Experts give some tips
With Santa Barbara County currently in a state of extreme drought, there are various actions local residents can take to help conserve water and mitigate drought impacts.
According to the U.S. Drought Monitor report, 85% of the state is in extreme drought, and 33% is in the monitor’s most severe category listing of “exceptional drought.” With the winter rainy season still months away, Gov. Gavin Newsom called on state residents to voluntarily reduce water usage by 15% last week in 50 counties across the state, including Santa Barbara County.
WaterWiseSB, the local hub for all things water conservation, has a few tips for local residents.
When it comes to landscaping, WaterWiseSB recommends replacing grass with turf and using “waterwise” or native plants. In yard areas with trees and shrubs, it has recommended residents place three or four inches of mulch to reduce evaporation.
In addition, residents should test their irrigation systems by manually turning the system three to four times a year to look for leaks, runoff and waste.
According to Kalani Durham, the water conservation supervisor for the Santa Barbara County Water Agency, landscape irrigation accounts for half of residential water consumption statewide.
“Continued drought conditions have made us aware how important it is to practice good water saving habits to live sustainably,” Ms. Durham told the News-Press.
She later added, “Water conservation is a lifestyle here in our county, and we have no water to waste, so really this is a community effort on behalf of all of us.”
David Matson, the assistant general manager of the Goleta Water District, recommends residents save water outdoors by also limiting their watering to just two days a week or less and watering before 7 a.m. or after 7 p.m. to reduce evaporation. He also recommends checking for small leaks in sprinklers or hoses, as this can add up over time.
To save water indoors, the county recommends keeping showers to about five minutes and purchasing a new WaterSense toilet that only uses 1.28 gallons per flush. Over the course of a year, residents who use a WaterSense toilet can save up to 13,000 gallons of water per year.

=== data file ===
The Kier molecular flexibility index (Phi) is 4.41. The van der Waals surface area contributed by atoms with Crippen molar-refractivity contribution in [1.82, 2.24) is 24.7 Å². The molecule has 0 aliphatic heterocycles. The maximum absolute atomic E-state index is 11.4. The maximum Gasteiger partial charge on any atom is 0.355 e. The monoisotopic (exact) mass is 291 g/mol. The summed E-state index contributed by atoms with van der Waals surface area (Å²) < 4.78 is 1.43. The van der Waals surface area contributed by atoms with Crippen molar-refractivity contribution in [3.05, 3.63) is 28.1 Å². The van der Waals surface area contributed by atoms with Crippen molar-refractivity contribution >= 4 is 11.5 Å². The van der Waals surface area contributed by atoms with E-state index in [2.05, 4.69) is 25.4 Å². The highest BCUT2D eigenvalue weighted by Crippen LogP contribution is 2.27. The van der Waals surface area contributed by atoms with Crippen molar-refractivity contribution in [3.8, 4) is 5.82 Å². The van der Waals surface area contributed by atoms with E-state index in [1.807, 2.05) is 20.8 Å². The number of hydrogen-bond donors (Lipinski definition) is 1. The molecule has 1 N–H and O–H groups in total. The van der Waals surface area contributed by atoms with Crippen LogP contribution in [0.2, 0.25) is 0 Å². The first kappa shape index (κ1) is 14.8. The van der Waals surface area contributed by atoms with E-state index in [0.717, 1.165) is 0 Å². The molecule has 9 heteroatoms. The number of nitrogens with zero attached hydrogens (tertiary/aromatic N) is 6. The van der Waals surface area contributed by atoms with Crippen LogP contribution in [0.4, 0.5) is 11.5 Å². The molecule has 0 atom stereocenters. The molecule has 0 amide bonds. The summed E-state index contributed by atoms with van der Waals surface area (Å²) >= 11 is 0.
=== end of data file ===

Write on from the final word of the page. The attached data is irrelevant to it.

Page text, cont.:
In addition, community members can conserve water by installing faucet aerators, turning off the sink when brushing teeth or scrubbing hands and always running the dishwasher or laundry machines when the loads are full.
By taking these steps, individuals can not only help mitigate the effects of the drought on water supply, but they can also benefit from a lower water bill, according to Ms. Durham.
“Santa Barbara County did a good job stepping up water conservation efforts in response to the last drought,” Ms. Durham said. “We saw that residents made permanent changes by replacing their lawns with waterwise landscaping and making plumbing upgrades. Water conservation is a lifestyle here, and it’s important to help us live more sustainably.”
At this point, Mr. Matson said the current drought conditions are not expected to “significantly impact” the Goleta Water District’s ability to serve customers.
However, he does expect the drought to cause an increased drain on water resources.
“Looking ahead over the next two years, we know that without additional rain the Goleta Valley could be on the brink of another Water Shortage Emergency, but right now our planning efforts and existing supplies remain sufficient to meet the needs of our already conservation-conscious community,” Mr. Matson told the News-Press in an email.
For more information, visit waterwisesb.org.